Is it really working for women’s empowerment?
As a woman development practitioner, what is encouraging to me is that gender is being discussed as a main agenda of the Sustainable Development Goal 5: Achieve gender equality and empower all women and girls. It is also encouraging to see that the Government of Bangladesh has prioritised gender issues in the 7th five-year plan (FY 2016-2020) where it mentions that women’s advancement will be ensured as self-reliant human beings.
But how effective are the numerous projects launched to address this challenge?
Now, we see Gender Mainstreaming, Gender Justice, Women’s Empowerment, Women’s Rights, Inclusion of Women etc as ‘development terms’ that are used daily by development practitioners.
Short-term projects can only address various parts of this large agenda and can only contribute towards the overall goal of achieving gender equality in the long run. However, these terms are often simplified. Empowerment at times end up meaning only ‘economic gain’ and not overall empowerment.
To me, empowerment is a strong term and should not be used lightly. It does not happen only through economic advancement but also through personal accomplishments and social acceptance. A common practice in NGOs is adding the assumption that economic empowerment will take place if the income increases. However, are these women really empowered economically if their income increases? Is she taking part in family decisions on savings? How many have to hide these incomes from their husbands?
Similarly, gender equality mainstreaming may only mean sex segregated data – the number of men and women reached through an activity and not really looking at the critical qualitative aspects of their lives. Mainstreaming for many projects may only mean increasing female beneficiaries in numbers and not really looking at critical issues, such as better access to resources, rights at home or workplaces, work-life balance and last but not least, their contribution to care economy.
Thus, when projects are designed with a gender lens in mind, are we really looking at the challenges of access to services for men and women separately? Because the challenges are different. How many projects are designed in a way that look at gender mainstreaming as a process to bring about the long term ‘mindset’ change that will empower women as a solution? Is this even a project’s job?
Moreover, who is responsible for bringing about the structural and institutional changes that will create an environment of equal opportunities? Projects need to critically analyse while measuring empowerment and not only report to benefit their own funding.
Changing not just jobs, but also mindsets
As I work in the skills development sector, I can only share the challenges of mainstreaming gender in this sector. While large projects are targetting poor youth to be trained for jobs that will contribute to the economy; how many of these projects are working to change mindsets? How many are talking to markets so that women are not threatened in public spaces? How many are raising awareness so that working women are not viewed as ‘bad influences’?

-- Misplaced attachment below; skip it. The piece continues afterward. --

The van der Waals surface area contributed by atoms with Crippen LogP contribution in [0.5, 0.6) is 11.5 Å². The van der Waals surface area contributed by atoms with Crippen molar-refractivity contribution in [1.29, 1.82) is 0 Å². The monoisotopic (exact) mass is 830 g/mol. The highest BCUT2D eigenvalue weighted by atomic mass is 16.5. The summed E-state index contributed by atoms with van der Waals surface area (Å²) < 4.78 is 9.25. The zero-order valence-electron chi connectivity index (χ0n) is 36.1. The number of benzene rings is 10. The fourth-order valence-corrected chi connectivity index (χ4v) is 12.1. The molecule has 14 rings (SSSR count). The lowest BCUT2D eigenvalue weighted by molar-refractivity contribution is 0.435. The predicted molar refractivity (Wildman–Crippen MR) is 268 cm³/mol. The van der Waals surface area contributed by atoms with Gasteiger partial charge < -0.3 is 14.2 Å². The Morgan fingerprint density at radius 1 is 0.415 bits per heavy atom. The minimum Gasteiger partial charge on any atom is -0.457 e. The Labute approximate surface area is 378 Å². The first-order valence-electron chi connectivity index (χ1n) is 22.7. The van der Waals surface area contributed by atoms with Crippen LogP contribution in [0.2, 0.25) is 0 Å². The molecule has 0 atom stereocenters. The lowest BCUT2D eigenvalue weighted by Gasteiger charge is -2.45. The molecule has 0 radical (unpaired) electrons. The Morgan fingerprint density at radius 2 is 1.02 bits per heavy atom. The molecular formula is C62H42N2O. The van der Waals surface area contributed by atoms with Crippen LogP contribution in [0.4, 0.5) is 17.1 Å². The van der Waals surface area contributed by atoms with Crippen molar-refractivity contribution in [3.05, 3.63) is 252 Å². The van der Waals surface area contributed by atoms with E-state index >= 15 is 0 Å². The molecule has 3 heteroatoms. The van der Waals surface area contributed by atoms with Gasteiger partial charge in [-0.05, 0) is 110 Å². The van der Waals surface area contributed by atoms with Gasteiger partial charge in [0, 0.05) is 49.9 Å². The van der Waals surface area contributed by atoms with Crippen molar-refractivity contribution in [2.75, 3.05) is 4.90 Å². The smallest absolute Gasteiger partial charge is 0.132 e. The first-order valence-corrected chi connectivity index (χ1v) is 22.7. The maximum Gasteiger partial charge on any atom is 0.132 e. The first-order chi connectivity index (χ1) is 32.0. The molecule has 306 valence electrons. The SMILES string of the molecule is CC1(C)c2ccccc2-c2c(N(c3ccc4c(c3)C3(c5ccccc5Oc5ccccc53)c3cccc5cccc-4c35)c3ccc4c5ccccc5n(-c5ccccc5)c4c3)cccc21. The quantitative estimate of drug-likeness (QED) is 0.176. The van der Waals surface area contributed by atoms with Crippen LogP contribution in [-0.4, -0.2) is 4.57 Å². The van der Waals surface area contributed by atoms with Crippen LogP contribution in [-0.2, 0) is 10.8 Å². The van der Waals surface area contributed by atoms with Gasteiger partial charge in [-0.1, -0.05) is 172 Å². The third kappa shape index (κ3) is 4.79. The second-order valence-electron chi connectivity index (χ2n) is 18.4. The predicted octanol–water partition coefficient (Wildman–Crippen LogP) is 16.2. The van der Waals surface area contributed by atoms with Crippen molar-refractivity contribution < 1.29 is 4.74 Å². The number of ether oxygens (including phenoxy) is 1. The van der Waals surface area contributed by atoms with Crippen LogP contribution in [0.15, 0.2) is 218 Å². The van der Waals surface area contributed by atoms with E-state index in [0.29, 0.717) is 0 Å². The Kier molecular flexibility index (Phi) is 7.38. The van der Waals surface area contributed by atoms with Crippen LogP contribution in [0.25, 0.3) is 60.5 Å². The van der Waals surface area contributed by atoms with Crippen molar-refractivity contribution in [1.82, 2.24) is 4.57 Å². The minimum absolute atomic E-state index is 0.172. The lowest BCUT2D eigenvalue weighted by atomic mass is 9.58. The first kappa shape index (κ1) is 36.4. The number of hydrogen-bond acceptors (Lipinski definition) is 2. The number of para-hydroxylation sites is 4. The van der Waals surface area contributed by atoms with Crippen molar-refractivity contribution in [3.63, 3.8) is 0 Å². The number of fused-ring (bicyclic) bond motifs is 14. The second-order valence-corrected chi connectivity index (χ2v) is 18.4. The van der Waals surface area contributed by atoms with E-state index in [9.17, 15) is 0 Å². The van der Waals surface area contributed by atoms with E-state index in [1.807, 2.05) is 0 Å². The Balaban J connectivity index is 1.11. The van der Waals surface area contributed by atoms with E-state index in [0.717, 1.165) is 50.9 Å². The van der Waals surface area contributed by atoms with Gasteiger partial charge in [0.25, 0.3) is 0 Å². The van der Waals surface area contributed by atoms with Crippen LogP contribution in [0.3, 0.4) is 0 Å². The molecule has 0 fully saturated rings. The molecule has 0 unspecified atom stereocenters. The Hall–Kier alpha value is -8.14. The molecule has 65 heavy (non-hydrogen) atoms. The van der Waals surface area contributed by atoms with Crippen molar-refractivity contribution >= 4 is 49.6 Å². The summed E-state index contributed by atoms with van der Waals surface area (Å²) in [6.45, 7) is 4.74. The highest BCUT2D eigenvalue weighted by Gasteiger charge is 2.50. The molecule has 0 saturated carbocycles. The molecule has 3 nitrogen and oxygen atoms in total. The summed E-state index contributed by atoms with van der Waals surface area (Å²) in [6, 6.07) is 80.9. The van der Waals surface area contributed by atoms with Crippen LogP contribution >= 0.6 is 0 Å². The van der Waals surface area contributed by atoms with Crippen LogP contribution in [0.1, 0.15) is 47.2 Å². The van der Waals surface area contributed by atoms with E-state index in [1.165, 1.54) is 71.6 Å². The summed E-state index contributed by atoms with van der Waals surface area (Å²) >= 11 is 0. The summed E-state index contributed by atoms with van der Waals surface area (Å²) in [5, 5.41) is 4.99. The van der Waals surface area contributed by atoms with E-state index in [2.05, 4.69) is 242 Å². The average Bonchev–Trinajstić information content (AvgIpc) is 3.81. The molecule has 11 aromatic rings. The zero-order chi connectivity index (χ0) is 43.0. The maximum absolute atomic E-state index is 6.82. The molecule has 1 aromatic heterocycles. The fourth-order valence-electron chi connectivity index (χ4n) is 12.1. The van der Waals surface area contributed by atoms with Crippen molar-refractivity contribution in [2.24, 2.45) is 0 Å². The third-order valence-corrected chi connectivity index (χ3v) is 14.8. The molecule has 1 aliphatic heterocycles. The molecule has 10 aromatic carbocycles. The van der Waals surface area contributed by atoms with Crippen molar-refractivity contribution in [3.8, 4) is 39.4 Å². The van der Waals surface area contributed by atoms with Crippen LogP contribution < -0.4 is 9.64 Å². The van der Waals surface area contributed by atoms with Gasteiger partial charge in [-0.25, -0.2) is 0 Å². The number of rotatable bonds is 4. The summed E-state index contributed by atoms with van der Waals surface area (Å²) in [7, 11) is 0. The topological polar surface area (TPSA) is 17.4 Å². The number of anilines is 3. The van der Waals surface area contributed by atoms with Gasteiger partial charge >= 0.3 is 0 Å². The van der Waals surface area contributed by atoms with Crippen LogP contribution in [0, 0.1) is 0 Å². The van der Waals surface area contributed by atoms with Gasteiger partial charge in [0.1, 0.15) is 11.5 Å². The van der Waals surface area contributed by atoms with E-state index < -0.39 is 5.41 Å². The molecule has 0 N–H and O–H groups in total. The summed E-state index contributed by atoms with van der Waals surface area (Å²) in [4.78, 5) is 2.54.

This lack of initiatives in changing mindsets mean NGOs that largely work as service delivery agents rather than advocacy and awareness building agents, often face challenges while placing these women into jobs, and in fulfilling their target of women beneficiaries. Many women mention that their families will not allow them to learn different trades other than tailoring or beautician occupations as these are ‘safe’ for women.
Any woman in this country, especially in rural settings, has a lower chance of being hired at a marketplace if she is trained as an electrician. This is simply because the market is not ready to have a female electrician. The question arises, is a female electrician in demand? No, then do we need to ‘push’ women to be electricians? Or may we dare ask, what if a girl wants to be an electrician?
Even if she is allowed to learn the trade and work, whether she will be accepted in the market in the long run remains a question. But how many women will then be trained as tailors if new occupations do not accept women workers?
Then who is supposed to work on these ‘enabling environment’ issues where women do not feel threatened to walk to a market? Who will make the structural and institutional changes where business owners are sensitised enough to hire women? Who will sensitise male family members so that women have equal access to the labour market? Lastly, who will share their care giving work when they are at work?
As long as society as a whole does not feel that women need equal access to resources like men; we will have sporadic successes, not a mainstreamed one.
The government can play the role of ‘enabler’ and work with the donor community to scope sectors to assess the demand for workers and incentivise industries to hire women. They may also work with NGOs to train women in technical occupations which are in demand and then incentivize the private sector to hire a percentage of women in their industry.
Also, mass awareness campaigns are necessary to change mindsetsso that women are accepted in mainstream labour markets and not only precarious, low paid jobs. Only then, women’s empowerment will come out as an outcome.
The author is a development practitioner for the last 10 years in Bangladesh and in Nepal. The contents in this article are only her opinion and not the opinion of her employer. She can be reached at [email protected]